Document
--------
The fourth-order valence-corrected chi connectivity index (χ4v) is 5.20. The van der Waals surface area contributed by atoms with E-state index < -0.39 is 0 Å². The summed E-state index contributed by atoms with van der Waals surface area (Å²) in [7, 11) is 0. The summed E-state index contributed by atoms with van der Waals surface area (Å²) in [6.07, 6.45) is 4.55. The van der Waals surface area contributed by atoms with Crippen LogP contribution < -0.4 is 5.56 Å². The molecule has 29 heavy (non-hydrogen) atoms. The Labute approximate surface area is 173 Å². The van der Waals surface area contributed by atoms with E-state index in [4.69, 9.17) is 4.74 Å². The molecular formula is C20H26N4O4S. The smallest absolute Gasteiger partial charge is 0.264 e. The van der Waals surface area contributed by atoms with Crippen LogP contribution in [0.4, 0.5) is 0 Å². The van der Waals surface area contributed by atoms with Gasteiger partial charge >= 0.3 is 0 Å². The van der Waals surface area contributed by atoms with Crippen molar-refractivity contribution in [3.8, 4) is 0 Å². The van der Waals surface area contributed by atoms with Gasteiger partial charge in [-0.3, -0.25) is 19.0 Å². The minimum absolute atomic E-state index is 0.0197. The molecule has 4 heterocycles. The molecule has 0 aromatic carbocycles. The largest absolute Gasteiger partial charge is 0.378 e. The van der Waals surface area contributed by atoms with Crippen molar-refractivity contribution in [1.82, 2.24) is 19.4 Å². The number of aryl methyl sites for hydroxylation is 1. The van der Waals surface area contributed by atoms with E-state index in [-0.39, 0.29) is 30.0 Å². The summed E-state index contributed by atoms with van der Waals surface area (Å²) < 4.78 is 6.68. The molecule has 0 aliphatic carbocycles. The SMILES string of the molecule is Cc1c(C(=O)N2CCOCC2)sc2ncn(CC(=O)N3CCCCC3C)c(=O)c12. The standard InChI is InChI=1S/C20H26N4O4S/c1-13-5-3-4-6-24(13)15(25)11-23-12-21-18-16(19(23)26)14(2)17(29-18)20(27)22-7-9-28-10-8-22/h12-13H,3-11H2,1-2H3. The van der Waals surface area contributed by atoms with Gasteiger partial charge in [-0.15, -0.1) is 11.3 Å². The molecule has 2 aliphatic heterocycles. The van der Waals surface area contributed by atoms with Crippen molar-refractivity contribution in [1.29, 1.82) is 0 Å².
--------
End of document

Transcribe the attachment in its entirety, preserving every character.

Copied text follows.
The fourth-order valence-corrected chi connectivity index (χ4v) is 5.20. The van der Waals surface area contributed by atoms with E-state index < -0.39 is 0 Å². The summed E-state index contributed by atoms with van der Waals surface area (Å²) in [7, 11) is 0. The summed E-state index contributed by atoms with van der Waals surface area (Å²) in [6.07, 6.45) is 4.55. The van der Waals surface area contributed by atoms with Crippen LogP contribution < -0.4 is 5.56 Å². The molecule has 29 heavy (non-hydrogen) atoms. The Labute approximate surface area is 173 Å². The van der Waals surface area contributed by atoms with E-state index in [4.69, 9.17) is 4.74 Å². The molecular formula is C20H26N4O4S. The smallest absolute Gasteiger partial charge is 0.264 e. The van der Waals surface area contributed by atoms with Crippen LogP contribution in [0.4, 0.5) is 0 Å². The van der Waals surface area contributed by atoms with Gasteiger partial charge >= 0.3 is 0 Å². The van der Waals surface area contributed by atoms with Crippen molar-refractivity contribution in [3.8, 4) is 0 Å². The van der Waals surface area contributed by atoms with Gasteiger partial charge in [-0.3, -0.25) is 19.0 Å². The minimum absolute atomic E-state index is 0.0197. The molecule has 4 heterocycles. The molecule has 0 aromatic carbocycles. The largest absolute Gasteiger partial charge is 0.378 e. The van der Waals surface area contributed by atoms with Crippen molar-refractivity contribution in [1.82, 2.24) is 19.4 Å². The number of aryl methyl sites for hydroxylation is 1. The van der Waals surface area contributed by atoms with E-state index in [-0.39, 0.29) is 30.0 Å². The summed E-state index contributed by atoms with van der Waals surface area (Å²) < 4.78 is 6.68. The molecule has 0 aliphatic carbocycles. The SMILES string of the molecule is Cc1c(C(=O)N2CCOCC2)sc2ncn(CC(=O)N3CCCCC3C)c(=O)c12. The standard InChI is InChI=1S/C20H26N4O4S/c1-13-5-3-4-6-24(13)15(25)11-23-12-21-18-16(19(23)26)14(2)17(29-18)20(27)22-7-9-28-10-8-22/h12-13H,3-11H2,1-2H3. The van der Waals surface area contributed by atoms with Gasteiger partial charge in [-0.15, -0.1) is 11.3 Å². The molecule has 2 aliphatic heterocycles. The van der Waals surface area contributed by atoms with Crippen molar-refractivity contribution in [1.29, 1.82) is 0 Å².